We have heard that some YP may struggle with the lack of diverse opportunities in the area when they leave school, and may be unable to find/access them.

In our conversations, we heard that there could be different levels that this may operate on:

  1. On a community and local economy level, young people may not be exposed to diverse experiences and not have access to these pathways in Northern Devon or opportunities that might take them out of Northern Devon.
  1. Within their families there may be intergenerational mindsets (generational cycles, attitudes, preferences and pressures) limiting/defining the opportunities and aspirations YP might wish to pursue.
  1. On an individual level, young people may also struggle to see themselves as able to access more diverse opportunities because of low self esteem, confidence and self belief.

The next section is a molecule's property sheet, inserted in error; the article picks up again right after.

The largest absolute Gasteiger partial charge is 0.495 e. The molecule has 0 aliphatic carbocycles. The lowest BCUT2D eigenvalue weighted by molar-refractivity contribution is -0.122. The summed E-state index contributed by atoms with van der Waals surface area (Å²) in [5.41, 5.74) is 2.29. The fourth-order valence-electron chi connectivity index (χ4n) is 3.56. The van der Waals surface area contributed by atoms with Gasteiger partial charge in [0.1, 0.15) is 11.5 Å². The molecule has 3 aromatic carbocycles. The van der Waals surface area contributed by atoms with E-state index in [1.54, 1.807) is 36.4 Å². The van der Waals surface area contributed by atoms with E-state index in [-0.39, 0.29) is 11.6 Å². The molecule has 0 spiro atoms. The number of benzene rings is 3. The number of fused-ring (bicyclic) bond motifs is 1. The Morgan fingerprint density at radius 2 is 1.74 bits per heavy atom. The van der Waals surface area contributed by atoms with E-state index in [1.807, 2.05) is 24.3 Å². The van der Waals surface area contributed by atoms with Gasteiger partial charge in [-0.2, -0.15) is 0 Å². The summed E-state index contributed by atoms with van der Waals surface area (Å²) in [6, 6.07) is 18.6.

This could be related to internal and/or external factors.

How might we increase mental health awareness, literacy and strategies for young people, families and communities so they can build stronger, more supportive relationships?

Healthy relationships within families and friends, where one feels accepted and supported, was one of the most common answers given to us by young people about what wellbeing means to them and what is most important for them (‘being surrounded by positive people’, ‘talking to friends and mum helps’). It is reflected across different areas of Northern Devon, different groups of young people, and a spectrum of ages that we have spoken to.